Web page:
News / Middle East

2011 Food Price Spikes Helped Trigger Arab Spring, Researchers Say

Rising costs expected to become more frequent

In a year of protests in the Arab world, high food prices helped to make oppression, corruption and poverty under autocratic leaders even more intolerable.

“Prices are so expensive," said one protester about Egypt's leaders. " What shall we do right now? We have to stay until they are gone and give a chance to others who can satisfy our needs.”

Price spike

The political fires that burned across North Africa, many say, were kindled in Russia last summer. Extreme drought triggered wildfires and destroyed one-third of the country’s wheat harvest. Russia refused to export the rest of its harvest. Markets panicked and food prices shot up.

Wildfires destroyed one-third of Russia's wheat harvest last summer, cutting off Russian wheat exports, which caused prices to shoot up.
Wildfires destroyed one-third of Russia's wheat harvest last summer, cutting off Russian wheat exports, which caused prices to shoot up.

“Definitely, it is one of the causes of the Arab Spring,” says Shenggen Fan, director-general of the International Food Policy Research Institute.

In 2008, the last time global food prices spiked, Egypt was one of several countries hit by food riots and demonstrations.

Fan believes the return of high prices in 2011 offers some important lessons. "Food price hikes will come more often, and more frequent. So this is the first lesson we learned. Second, food prices obviously will remain very high.”

Food prices will remain high and volatile, Fan says, because demand for food is increasing and supply is not keeping up. This year the world population hit seven billion, with another two billion expected by mid-century. People in emerging economies like China are eating more meat, which requires more animal feed.

Feeding biofuel

But demand for food is just one factor, according to Cornell University economist Chris Barrett. “It’s also the diversion of food and feed to the production of biofuels.”

In the United States, 2011 was the first time more maize went to make ethanol fuel than to feed animals.

Meanwhile, the pace of farm productivity gains has been slowing, Barrett says.

“What we’re seeing right now is the bitter harvest of very poor investments in agriculture research over, really, the last 20 years.”

That means a few bouts of bad weather can cause serious disruptions in world food markets today. And those disruptions are becoming more likely with climate change.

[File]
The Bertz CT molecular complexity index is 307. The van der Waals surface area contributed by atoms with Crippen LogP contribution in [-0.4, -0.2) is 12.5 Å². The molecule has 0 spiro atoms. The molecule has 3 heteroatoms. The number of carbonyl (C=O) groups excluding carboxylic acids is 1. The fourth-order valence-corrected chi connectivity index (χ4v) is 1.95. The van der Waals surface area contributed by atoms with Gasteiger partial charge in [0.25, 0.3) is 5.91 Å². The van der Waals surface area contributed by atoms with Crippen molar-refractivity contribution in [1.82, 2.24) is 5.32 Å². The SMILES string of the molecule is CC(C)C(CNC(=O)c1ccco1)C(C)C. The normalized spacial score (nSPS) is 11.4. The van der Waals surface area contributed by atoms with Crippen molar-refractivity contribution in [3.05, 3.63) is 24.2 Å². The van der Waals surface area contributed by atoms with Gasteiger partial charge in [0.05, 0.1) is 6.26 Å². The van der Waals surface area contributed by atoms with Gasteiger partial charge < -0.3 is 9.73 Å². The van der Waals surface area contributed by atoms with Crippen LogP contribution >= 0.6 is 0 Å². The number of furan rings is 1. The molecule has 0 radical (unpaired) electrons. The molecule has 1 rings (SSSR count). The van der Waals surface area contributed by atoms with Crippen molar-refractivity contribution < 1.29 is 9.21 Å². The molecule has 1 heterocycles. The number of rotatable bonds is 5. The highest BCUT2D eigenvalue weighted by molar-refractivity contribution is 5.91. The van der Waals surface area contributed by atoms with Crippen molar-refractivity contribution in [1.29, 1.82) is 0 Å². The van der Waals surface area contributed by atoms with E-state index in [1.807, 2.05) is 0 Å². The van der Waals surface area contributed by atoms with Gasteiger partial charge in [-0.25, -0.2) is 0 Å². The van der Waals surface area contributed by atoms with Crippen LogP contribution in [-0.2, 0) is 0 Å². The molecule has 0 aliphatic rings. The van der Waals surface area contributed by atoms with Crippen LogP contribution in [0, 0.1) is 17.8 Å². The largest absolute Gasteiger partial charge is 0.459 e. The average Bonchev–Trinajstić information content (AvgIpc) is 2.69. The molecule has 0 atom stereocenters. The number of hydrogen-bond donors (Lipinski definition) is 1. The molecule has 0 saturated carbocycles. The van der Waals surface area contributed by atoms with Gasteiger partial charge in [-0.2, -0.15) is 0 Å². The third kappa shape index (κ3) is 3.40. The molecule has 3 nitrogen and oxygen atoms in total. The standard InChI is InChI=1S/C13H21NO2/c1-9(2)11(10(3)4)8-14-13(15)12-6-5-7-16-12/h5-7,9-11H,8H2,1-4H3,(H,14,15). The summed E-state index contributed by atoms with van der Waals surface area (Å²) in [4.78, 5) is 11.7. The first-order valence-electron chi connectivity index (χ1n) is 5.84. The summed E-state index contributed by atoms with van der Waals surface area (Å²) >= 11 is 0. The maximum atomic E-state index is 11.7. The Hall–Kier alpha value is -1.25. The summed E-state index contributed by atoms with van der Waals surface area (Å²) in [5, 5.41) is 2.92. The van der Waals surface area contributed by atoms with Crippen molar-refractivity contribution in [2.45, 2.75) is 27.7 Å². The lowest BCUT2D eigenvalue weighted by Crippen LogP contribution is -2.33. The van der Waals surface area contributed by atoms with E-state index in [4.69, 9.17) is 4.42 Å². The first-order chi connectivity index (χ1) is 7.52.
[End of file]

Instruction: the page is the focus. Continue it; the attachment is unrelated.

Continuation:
Political realities

Farm ministers from the G20 leading and emerging economies met for the first time this year to discuss the crisis. In 2009, G8 leaders pledged $22 billion to developing-world agriculture. But not much came of the meeting, or the pledge, from countries with financial troubles of their own, Barrett says.

A man carries bread in Cairo on Feb. 6, 2011. Food prices continue to rise in Egypt.
A man carries bread in Cairo on Feb. 6, 2011. Food prices continue to rise in Egypt.

“The political realities of domestic troubles in the major economies are effectively choking off concerted public-sector response right now, which is a real concern.”

But while those domestic troubles continue, so do the forces pushing food prices up, says Fan, of the International Food Policy Research Institute.

“So if we do not invest in agriculture, do not invest in food production, we will continue to see tightening supply. We will continue to see high prices.”

The good news in this is that high prices always encourage farmers to grow more. A record harvest in 2011 is helping to temper food prices in many, though not all, regions of the world.

In Egypt, for example, food prices have continued to rise. Elsewhere, experts do not expect much downward movement in the cost of food. High and volatile food prices are in the forecast for 2012 and beyond.

You May Like

Jihadist Assassin says Goal of Tunisia Murders Was Chaos

Abu Muqatil at-Tunusi’s remarks in a propaganda interview also cast light on attack on Bardo Museum More

Russia Denies License to Tatar-Language TV Station in Crimea

OSCE official says denial shows 'politically selective censorship of free and independent voices in Crimea is continuing' More

Kenyan Startups Tackle Expensive Remittances Through Bitcoin

Some think services could give Western Union a run for its money, though others say it’s still got a long way to go More

This forum has been closed.
Comments
     
There are no comments in this forum. Be first and add one

Featured Videos

Your JavaScript is turned off or you have an old version of Adobe's Flash Player. Get the latest Flash player.
For Obama, It's More Business Than Friendships With World Leadersi
X
Aru Pande
April 01, 2015 9:09 PM
The rift between President Barack Obama and Israeli Prime Minister Benjamin Netanyahu has put a spotlight on the importance of the American leader’s personal relationships with other world leaders and what role such friendships play in foreign policy. VOA's Aru Pande reports.